A Republican response to state of the state address

Every week I get an email update from Governor O’Malley. It is always flowing with positive news about his accomplishments and the bright future of the state of Maryland. Today I received a totally different type of email from O’Malley’s opposition. Apparently the following statement by Senator J.B. Jennings of Harford and Baltimore County (7th district) has been floating around the Internet for a few days. You can read articles about the governor’s state of the state address here, here, and here.

A Day in the Life of O’Malley’s Maryland



You may have read and heard a lot this week about Governor O’Malley’s State of the State address. From competing statistics and numbers to terms like “new revenues,” “shared sacrifice,” “fair share,” “job creation,” and “balanced approach,” there’s a lot of back-and-forth across the political aisle.


I thought I’d take a different approach, by sharing exactly how the Governor’s proposals and actions affect a District 7 resident in your everyday life.

Let’s begin with the alarm clock going off, early in the morning before work. You wake up and head into the bathroom. Before the sun is even rising, you’re getting hit by Gov. O’Malley, who hopes to double the cost of that toilet flush! Your flush tax is now $30; he wants to make it $60.

After getting dressed, you enjoy a quick breakfast and a cup of coffee. One of the things I hear most often in Annapolis from my tax-and-spend colleagues is that their pet proposal will only increase fees for each citizen by “the cost of a cup of coffee.” They make it sound like it’s nothing, just fifty cents here and a dollar-something there. But the reality is, you could probably own a Dunkin’ Donuts if you saved up all of the “cups of coffee” that Maryland taxes cost you!

You head out to your car, and see that you’re close to empty on gas. Again, with your lengthy commute to the best job you can find these days, it seems like you’re always on empty. So, you drive to the nearest gas station to fill up. And if Gov. O’Malley has his way, you will pay an extra 18 cents per gallon.

Yes, while most of us pull U-turns and mind local news stations’ “Pump Patrols” to find the cheapest gas station by a penny or two, Gov. O’Malley wants to tack on the whole six percent state sales tax.

Finally, you’re on your way to work. It’s not even 9 a.m. and Gov. O’Malley is about to dip into your wallet again: it’s time for tolls. His Transportation Authority raised them just a couple of months ago; now,  a District 7 resident who works on the other side of the tunnels or Key Bridge has to pay $6 a day for that commute.  The tolls were just $2 each way before.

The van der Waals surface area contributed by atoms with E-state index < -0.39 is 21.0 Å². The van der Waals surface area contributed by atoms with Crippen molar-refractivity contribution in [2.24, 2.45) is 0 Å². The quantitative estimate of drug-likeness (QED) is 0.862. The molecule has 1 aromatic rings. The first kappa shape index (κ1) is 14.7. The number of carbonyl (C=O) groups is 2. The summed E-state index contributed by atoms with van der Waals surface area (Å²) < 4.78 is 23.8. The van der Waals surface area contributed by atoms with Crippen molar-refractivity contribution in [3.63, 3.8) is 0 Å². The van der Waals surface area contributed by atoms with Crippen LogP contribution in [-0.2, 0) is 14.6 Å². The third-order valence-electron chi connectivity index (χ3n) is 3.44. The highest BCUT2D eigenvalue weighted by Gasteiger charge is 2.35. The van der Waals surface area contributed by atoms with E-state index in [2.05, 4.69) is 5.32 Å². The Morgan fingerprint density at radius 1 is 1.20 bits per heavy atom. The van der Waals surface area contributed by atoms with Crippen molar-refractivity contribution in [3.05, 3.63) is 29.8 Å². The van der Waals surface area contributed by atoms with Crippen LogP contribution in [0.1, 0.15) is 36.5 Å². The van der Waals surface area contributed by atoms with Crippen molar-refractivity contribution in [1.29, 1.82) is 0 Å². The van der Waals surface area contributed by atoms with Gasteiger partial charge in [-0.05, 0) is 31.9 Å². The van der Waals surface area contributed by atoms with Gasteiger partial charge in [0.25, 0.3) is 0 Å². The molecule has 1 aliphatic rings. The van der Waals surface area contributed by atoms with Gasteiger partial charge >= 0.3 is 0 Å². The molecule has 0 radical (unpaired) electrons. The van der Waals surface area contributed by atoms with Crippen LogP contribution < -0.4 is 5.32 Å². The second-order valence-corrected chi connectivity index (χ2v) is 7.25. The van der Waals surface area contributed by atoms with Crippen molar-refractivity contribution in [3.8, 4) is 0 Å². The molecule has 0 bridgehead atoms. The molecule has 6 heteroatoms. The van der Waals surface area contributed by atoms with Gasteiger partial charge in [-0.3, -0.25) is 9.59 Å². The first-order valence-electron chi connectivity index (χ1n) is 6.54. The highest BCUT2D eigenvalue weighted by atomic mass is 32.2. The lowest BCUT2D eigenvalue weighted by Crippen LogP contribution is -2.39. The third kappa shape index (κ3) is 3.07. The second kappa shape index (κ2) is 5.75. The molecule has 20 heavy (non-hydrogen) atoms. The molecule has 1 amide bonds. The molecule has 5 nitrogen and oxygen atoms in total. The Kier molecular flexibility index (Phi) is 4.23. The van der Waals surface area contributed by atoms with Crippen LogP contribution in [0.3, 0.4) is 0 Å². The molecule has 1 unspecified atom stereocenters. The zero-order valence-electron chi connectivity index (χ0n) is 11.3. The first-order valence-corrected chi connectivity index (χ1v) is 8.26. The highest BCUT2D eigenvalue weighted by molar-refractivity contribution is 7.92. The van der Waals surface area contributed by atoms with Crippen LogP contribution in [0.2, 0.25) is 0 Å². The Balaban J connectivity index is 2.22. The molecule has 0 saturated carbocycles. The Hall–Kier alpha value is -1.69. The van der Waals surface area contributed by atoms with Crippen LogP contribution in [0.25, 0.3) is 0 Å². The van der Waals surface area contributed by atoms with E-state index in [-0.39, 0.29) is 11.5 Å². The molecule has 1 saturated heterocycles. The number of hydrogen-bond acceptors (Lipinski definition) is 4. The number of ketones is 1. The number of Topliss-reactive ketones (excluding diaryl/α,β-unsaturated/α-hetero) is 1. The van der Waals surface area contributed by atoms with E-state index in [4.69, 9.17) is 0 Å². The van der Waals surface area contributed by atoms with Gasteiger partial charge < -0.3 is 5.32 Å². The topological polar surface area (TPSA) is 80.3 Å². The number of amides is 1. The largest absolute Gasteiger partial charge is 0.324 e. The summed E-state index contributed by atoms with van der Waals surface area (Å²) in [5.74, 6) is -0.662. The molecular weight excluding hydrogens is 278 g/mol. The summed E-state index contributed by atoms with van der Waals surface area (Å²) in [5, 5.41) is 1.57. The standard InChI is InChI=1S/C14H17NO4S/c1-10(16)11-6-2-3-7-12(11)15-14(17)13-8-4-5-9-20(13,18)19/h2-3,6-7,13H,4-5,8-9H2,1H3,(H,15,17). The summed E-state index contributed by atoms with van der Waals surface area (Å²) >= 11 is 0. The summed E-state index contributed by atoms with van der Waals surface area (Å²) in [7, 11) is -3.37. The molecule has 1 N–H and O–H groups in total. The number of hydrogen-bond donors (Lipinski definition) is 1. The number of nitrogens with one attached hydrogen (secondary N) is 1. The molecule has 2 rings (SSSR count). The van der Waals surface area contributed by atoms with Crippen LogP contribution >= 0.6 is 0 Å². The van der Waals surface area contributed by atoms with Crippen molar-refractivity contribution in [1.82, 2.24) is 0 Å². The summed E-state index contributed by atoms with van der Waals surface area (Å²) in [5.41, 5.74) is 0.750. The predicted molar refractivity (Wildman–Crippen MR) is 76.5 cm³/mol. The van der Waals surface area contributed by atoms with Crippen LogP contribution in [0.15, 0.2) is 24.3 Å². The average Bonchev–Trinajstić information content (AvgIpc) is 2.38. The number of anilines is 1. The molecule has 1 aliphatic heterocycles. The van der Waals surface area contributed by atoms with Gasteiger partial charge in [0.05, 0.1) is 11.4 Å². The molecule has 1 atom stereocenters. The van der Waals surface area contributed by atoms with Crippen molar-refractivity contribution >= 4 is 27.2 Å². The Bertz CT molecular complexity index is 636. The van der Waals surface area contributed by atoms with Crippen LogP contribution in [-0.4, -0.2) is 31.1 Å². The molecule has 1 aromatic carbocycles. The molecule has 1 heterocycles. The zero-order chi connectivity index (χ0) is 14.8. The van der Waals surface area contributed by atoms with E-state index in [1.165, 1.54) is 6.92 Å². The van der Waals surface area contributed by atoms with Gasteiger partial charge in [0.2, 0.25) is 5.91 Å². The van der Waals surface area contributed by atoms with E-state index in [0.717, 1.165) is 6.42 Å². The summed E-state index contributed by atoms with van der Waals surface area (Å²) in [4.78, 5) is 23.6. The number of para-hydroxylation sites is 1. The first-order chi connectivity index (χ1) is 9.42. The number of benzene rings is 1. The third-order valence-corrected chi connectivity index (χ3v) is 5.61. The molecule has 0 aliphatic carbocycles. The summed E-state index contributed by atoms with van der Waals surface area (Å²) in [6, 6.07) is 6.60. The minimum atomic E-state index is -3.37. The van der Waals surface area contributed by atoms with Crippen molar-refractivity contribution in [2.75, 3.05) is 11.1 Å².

So after paying your increased tolls, let’s say it’s finally payday when you arrive at work. When you take a look at your ever-shrinking paycheck, it should be a reminder that Gov. O’Malley wants to reduce your deductions on mortgage interest, personal exemptions, and even charitable contributions so that you pay more state income taxes.

This doesn’t apply just to the super-rich: it applies to households making a combined $100,000 a year. These tax increases hit the middle class: the husbands and wives each making $50,000 a year as nurses, teachers, deputy sheriffs and police officers, librarians, insurance agents, paralegals, mechanics, lab technicians, and the list goes on.

Once you’ve put in a solid morning of hard work, its lunchtime. You hop online to buy your little niece or nephew a birthday present. Thanks to Gov. O’Malley’s online sales tax proposal, you’ll now pay an extra $1.80 sales tax on top of that $30 gift. There goes another cup of coffee.

Now on to lunch. Maybe you pack a meal rather than grabbing a bite out with co-workers, since you’ve already paid an extra $3.80 in toll hikes and online sales tax today, and that’s before counting the extra 18 cents a gallon on your gas fill-up

While you eat alone at your desk, maybe you decide to play a new game on your phone or download that song your friend told you about.  Yet again you will be hit with another tax, the “app tax.”  This will be applied to all of those applications that we use on our smart phones to help our daily lives- the Governor just can’t seem to stay out of it, can he?

As the day ends, you look forward to a nice evening. You’re meeting friends for dinner after work. You order a beer, or maybe a glass of wine from District 7’s very own Boordy Vineyards. You enjoy a great meal and fun conversation. And when the bill arrives, Gov. O’Malley is there once more with his 9 percent sales tax on alcohol that he just signed into law.


You’re finally back home. As you lay your head down and slowly drift off to sleep, you think to yourself that you’re glad the day is over because you couldn’t handle any more taxing.  But wait, there’s more. You better turn the heat down tonight, because your electric bill will have an additional $24 charge to subsidize the Governor’s offshore wind farm near Ocean City. Sleep tight, Maryland.


From morning to noon to night, you’ve been saddled with increased tax after increased tax.  And it was only six years ago that we saw the largest tax increase in Maryland history signed into law under Gov. O’Malley.


Your Governor claims to support “everyday Marylanders” like you….and in a way, he’s right. He’s been with you through every step of your day.

All of these increases are his own choices in leading our state.  Although I respect him and the job he has to do as Governor, I strongly disagree with the way he is going about it.  I will continue to fight these ideas and push for more fiscally responsible ways of leading our state.

As always, I am proud to represent you.

Senator J.B. Jennings


Senator Jennings represents Hartford & Baltimore County.

About Adam Meister

Baltimore politics. The views of Adam Meister.
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